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I have been trying to find an Recursive Descent Parser Algorithm that is also suited for indentation with backtracking. But I keep having myself finding troublesome solutions for this.

Are there any resources out there that also deal with indentation?

Thanks

1 Answer 1

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Based on your question I'm assuming that you're writing your own recursive descent parser for an indentation-sensitive language.

I've experimented with indentation-based languages before, and I solved the problem by having a state that keeps track of the current indentation level and two different terminals that match indentation. Both of them match indentation units (say two spaces or a tab) and count them. Let's call the matched indentation level matched_indentation and the current indentation level expected_indentation.

For the first one, let's call it indent:

  • if matched_indentation < expected_indentation, this is a dedent, and the match is a failure.
  • if matched_indentation == expected_indentation, the match is a success. The matcher consumes the indentation.
  • if matched_indentation > expected_indentation, you have a syntax error (indentation out of nowhere) and should handle it as such (throw an exception or something).

For the second one, let's call it dedent:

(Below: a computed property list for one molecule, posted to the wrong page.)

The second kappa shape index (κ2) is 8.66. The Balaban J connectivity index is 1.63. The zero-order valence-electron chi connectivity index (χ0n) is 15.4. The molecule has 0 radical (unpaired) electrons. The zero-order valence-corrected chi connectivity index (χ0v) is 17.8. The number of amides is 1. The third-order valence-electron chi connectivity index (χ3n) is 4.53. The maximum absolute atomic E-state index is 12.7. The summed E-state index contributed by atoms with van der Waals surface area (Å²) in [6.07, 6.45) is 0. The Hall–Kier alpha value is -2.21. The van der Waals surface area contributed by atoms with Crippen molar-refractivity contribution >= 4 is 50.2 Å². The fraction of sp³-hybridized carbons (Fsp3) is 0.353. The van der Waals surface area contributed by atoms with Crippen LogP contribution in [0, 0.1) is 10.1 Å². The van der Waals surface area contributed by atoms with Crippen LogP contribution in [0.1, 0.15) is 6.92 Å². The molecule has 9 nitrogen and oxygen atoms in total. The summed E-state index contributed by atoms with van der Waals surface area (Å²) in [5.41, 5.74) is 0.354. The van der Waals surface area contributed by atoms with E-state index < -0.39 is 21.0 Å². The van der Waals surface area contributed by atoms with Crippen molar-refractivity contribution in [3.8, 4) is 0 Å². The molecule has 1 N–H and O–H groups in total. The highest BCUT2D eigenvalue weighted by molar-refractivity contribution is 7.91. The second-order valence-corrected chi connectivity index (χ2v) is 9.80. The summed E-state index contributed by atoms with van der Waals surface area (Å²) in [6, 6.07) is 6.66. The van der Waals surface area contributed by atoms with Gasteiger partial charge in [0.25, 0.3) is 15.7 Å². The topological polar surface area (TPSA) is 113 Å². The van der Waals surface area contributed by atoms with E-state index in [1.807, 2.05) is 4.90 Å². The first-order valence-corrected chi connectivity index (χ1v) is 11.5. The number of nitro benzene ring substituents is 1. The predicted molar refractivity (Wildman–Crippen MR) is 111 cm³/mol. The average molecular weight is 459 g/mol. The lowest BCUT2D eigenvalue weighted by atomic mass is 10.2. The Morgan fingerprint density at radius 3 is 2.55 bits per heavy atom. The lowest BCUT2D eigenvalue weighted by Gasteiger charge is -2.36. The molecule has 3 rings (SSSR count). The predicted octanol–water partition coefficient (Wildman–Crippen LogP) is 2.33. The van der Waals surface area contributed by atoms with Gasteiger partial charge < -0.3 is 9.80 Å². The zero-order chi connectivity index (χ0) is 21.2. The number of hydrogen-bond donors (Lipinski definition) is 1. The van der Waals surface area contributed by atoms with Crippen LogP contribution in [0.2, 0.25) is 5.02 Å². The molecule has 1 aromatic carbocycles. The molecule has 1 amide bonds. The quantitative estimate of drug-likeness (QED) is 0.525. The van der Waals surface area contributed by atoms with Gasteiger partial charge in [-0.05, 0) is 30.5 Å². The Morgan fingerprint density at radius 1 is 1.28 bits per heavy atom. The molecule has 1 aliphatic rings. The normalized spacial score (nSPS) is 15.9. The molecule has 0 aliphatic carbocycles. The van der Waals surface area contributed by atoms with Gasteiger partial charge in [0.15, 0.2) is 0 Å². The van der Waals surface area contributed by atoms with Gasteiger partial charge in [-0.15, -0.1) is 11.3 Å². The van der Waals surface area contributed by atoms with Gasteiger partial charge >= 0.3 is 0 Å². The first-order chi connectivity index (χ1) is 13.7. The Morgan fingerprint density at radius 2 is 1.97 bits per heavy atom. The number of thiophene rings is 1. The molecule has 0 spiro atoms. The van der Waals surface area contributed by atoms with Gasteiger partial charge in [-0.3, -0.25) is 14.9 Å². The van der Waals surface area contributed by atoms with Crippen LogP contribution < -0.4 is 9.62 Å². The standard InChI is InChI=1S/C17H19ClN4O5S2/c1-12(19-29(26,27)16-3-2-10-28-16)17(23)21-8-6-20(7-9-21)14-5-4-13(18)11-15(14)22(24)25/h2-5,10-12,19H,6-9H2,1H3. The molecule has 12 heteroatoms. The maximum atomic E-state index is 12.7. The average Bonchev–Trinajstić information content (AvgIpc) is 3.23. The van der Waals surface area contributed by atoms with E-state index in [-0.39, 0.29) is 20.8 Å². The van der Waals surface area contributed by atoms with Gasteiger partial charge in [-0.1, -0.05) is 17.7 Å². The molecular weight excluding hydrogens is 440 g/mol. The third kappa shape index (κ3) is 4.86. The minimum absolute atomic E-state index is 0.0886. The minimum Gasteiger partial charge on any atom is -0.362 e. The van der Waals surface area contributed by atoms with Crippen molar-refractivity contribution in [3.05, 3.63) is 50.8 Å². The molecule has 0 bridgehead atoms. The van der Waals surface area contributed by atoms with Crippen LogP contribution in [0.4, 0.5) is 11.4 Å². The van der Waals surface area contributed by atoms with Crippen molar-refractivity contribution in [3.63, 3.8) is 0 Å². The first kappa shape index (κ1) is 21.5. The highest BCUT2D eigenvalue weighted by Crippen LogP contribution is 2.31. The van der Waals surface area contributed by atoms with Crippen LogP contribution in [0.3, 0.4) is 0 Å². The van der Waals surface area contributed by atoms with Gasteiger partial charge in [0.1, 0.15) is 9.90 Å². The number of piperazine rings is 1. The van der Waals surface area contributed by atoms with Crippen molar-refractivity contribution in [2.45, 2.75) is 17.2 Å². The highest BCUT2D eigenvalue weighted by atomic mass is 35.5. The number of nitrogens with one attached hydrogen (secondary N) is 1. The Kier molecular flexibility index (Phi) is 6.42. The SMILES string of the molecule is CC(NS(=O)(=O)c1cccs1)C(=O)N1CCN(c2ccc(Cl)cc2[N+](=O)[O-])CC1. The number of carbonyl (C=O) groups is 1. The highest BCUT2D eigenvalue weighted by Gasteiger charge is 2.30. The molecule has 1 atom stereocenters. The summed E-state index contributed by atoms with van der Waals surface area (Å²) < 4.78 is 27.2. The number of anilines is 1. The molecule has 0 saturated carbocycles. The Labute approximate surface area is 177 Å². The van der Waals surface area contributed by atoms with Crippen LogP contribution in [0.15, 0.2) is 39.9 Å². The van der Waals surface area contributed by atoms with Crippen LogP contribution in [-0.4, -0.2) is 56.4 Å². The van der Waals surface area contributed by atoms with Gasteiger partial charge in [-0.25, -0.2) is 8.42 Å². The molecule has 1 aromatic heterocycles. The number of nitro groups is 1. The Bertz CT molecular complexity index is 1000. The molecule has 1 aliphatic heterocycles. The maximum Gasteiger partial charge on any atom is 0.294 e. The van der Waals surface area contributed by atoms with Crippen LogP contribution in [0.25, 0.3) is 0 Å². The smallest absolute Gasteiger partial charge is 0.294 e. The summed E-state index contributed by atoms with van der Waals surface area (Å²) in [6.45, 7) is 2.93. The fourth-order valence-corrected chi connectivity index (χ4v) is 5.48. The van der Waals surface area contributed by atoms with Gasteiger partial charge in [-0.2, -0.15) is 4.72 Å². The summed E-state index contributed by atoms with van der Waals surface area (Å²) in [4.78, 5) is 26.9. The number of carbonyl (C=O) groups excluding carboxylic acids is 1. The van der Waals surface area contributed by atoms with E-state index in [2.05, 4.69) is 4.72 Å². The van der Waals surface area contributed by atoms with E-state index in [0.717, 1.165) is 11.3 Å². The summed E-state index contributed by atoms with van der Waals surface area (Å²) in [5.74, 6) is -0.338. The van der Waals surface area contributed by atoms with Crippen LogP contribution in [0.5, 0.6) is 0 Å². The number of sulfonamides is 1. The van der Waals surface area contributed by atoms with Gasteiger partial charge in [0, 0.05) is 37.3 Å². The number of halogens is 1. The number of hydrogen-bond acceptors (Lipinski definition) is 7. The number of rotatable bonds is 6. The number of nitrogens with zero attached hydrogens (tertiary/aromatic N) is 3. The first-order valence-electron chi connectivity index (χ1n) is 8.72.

• if matched_indentation < expected_indentation, the match is successful. You reduce expected_indentation by one, but you don't consume the input. This is so that you can chain multiple dedent terminals to close multiple scopes.

  • if matched_indentation == expected_indentation, the match is successful, and this time you do consume the input (this is the last dedent terminal, all scopes are closed).

    if matched_indentation > expected_indentation, the match simply fails, you don't have a dedent here.

Those terminals and non-terminals after which you expect an increase in indentation should increase expected_indentation by one.

Let's say that you want to implement a python-like if statement (I'll use EBNF-like notation), it would look something like this:

indented_statement : indent statement newline;    

if_statement : 'if' condition ':' newline indented_statement+ dedent ;

Now let's look at the following piece of code, and also assume that an if_statement is a part of your statement rule:

1|if cond1:                 <- expected_indentation = 0, matched_indentation = 0
2|  if cond2:               <- expected_indentation = 1, matched_indentation = 1
3|    statement1            <- expected_indentation = 2, matched_indentation = 2
4|    statement2            <- expected_indentation = 2, matched_indentation = 2
5|                          <- expected_indentation = 2, matched_indentation = 0
  • On the first four lines you'll successfully match an indent terminal
  • On the last line, you'll match two dedent terminals, closing both the scopes, and resulting with expected_indentation = 0

One thing you should be careful of is where you put your indent and dedent terminals. In this case, we don't need one in the if_statement rule because it is a statement, and indented_statement already expects an indent.

Also mind how you treat newlines. One choice is to consume them as a sort of statement terminator, another is to have them precede the indentation, so choose whichever suits you best.

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